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  1. #1
    Join Date
    Jan 2007

    Default More 4x4 Schooling, Please or How is this possible?

    How is it possible that a Toyota 2WD PreRunner = 4WD goodness?
    I've read about the tuning and the suspension and
    other things beyond my comprehension. From Edmunds
    The PreRunner provides the look and suspension of the four-wheel-drive trucks sans the actual four-wheel-drive running gear, while the X-Runner features modifications that enhance on-street performance without giving up much utility.
    How can 2WD=4WD?
    Anyone know the "X-Runner Double Cab"?
    Is a PreRunner the way to go for Arizona fire roads and the like?
    Is there less maintenance/things to go wrong?
    What is the on-road ride like?
    Thank you all, again.

  2. #2
    Join Date
    Oct 2003
    sans the actual four-wheel-drive running gear, if it doesn't have the 4wd system don't confuse the ability to go off road the same way
    All animals except man know that the ultimate of life is to enjoy it.

    Samuel Butler


  3. #3
    Join Date
    Oct 2007
    Put it some of the places I've driven thru and it would still be there.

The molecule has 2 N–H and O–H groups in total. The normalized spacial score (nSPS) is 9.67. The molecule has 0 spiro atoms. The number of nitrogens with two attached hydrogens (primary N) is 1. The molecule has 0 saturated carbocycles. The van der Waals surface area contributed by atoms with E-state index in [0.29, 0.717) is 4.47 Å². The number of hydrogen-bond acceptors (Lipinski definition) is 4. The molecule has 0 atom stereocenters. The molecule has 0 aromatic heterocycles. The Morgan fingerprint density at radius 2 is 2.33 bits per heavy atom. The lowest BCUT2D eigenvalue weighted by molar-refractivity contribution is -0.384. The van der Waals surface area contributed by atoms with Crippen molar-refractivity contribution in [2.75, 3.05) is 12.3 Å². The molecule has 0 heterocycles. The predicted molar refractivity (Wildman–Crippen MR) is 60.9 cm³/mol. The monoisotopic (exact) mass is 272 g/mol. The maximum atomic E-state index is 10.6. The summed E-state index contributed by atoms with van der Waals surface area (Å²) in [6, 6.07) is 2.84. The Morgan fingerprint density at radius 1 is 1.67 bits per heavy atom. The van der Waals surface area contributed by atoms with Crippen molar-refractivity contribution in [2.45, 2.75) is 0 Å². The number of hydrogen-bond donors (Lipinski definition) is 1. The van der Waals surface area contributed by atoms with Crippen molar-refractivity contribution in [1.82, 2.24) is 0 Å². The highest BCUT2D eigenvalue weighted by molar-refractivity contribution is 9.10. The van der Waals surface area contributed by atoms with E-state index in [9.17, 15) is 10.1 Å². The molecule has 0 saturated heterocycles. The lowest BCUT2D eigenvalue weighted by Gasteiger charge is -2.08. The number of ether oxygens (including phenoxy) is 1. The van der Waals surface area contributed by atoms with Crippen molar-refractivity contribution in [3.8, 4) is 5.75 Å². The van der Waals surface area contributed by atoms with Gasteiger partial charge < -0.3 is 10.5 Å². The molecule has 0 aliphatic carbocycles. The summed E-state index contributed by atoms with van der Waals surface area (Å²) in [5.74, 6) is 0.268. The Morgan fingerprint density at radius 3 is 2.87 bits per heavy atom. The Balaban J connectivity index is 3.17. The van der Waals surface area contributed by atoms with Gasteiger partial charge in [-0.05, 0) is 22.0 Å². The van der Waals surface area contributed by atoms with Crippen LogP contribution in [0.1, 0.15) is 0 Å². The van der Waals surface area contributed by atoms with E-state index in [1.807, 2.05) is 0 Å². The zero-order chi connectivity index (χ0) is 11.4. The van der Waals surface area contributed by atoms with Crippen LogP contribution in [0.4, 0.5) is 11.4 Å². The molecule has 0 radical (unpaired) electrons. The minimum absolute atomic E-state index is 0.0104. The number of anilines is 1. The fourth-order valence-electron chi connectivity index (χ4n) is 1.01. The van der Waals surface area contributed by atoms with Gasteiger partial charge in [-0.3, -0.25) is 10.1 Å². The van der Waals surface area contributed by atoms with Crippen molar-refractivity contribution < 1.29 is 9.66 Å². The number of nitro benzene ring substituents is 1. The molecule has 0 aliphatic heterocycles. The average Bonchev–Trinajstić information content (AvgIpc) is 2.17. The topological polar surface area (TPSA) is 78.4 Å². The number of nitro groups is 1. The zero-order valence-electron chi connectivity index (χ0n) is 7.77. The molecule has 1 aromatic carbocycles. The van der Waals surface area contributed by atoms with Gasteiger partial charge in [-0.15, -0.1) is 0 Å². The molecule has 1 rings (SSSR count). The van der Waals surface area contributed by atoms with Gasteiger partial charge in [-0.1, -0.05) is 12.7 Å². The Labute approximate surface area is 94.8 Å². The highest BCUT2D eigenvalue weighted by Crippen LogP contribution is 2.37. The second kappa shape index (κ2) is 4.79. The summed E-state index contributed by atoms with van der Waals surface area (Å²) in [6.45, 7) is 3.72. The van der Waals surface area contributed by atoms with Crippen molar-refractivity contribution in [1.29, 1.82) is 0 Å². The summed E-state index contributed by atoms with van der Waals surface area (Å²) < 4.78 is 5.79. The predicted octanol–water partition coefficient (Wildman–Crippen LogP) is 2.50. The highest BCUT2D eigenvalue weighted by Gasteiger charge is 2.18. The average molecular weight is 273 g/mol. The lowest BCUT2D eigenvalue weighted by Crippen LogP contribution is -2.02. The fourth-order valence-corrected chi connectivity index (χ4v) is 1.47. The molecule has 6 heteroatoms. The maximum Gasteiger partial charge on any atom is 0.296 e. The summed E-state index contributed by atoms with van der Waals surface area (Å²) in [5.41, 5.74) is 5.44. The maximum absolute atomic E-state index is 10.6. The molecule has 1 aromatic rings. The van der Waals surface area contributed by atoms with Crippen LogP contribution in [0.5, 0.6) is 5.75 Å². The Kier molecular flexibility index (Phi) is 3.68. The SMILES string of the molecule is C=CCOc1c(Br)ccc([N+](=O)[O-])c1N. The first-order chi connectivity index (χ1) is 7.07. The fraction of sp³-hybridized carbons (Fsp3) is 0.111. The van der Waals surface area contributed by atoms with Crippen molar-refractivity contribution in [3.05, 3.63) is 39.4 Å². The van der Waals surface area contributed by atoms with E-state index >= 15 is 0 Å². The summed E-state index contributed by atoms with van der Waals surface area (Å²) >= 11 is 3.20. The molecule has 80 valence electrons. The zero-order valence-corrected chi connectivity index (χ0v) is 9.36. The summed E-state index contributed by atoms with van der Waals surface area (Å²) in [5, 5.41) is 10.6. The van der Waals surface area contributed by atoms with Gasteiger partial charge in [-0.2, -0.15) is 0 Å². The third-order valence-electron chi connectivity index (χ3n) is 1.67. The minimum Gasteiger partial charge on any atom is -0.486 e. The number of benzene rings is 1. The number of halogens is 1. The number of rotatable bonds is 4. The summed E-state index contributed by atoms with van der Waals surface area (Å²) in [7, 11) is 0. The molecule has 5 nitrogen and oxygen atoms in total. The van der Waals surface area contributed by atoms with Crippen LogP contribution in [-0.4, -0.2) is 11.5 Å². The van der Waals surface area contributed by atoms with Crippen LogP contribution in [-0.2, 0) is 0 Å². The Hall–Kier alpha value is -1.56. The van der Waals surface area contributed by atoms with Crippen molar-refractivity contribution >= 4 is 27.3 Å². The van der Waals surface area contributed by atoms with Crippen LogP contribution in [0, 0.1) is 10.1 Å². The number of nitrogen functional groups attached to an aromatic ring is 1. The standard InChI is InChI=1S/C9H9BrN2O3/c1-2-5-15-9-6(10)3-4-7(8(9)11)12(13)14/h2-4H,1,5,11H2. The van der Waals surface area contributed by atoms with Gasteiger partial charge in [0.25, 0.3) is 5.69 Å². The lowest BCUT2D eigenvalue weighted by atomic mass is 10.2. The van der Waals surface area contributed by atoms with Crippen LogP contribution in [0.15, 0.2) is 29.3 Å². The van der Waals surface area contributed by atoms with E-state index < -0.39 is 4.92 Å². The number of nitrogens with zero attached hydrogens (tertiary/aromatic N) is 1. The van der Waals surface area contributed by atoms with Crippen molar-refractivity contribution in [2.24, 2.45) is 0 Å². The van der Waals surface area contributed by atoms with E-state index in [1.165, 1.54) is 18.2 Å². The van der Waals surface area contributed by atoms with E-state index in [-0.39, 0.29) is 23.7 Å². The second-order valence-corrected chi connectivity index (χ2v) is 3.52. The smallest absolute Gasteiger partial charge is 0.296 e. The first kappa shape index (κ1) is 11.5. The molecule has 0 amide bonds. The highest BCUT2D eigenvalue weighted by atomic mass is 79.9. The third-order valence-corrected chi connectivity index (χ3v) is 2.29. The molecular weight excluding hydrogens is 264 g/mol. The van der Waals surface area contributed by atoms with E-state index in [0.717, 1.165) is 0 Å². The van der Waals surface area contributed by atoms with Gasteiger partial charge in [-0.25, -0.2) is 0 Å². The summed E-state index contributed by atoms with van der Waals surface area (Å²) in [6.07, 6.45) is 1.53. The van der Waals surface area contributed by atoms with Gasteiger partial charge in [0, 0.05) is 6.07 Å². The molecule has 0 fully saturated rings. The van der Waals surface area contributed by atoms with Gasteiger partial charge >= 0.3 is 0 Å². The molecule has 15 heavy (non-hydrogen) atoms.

Montani Semper Liberi
    "Mountaineers Always Free"

    "Now, let me explain this to you. We are not afraid of you or any of your
    terrorist co-conspirators, Mr. Reid. We are Americans. We have been through
    the fire before."
    Judge William Young, US District Court to the Shoe Bomber

  4. #4
    Join Date
    May 2007
    Wichita, KS
    Higher ground clearance but not 4 wheel drive. It would probably get you more places than an average sedan (perhaps even more than a sedan with all wheel drive) but not as many as a high clearance vehicle with 4 wheel drive.

  5. #5
    Join Date
    Jul 2009
    rear limited slip

  6. #6
    A 2WD like you describe is just a 2WD truck. Prerunner setups usually have a lift kit, slightly larger than stock tires and either a limited slip rear diff and/or a locker. They have some advantages in certain situations. They are lighter, less complicated, generally get better gas milage, and have better on-road manners than their 4WD brethren. For things like firebreaks and gravel roads and even some desert terrain, these are not a bad choice.
    That said, they are not on a par with a 4WD when it comes to certain rugged terrain. If you decide to go that route do yourself a major favor and get a winch as well. A pre runner with a winch and an eye to keeping out of trouble will get you a lot of places pretty handily.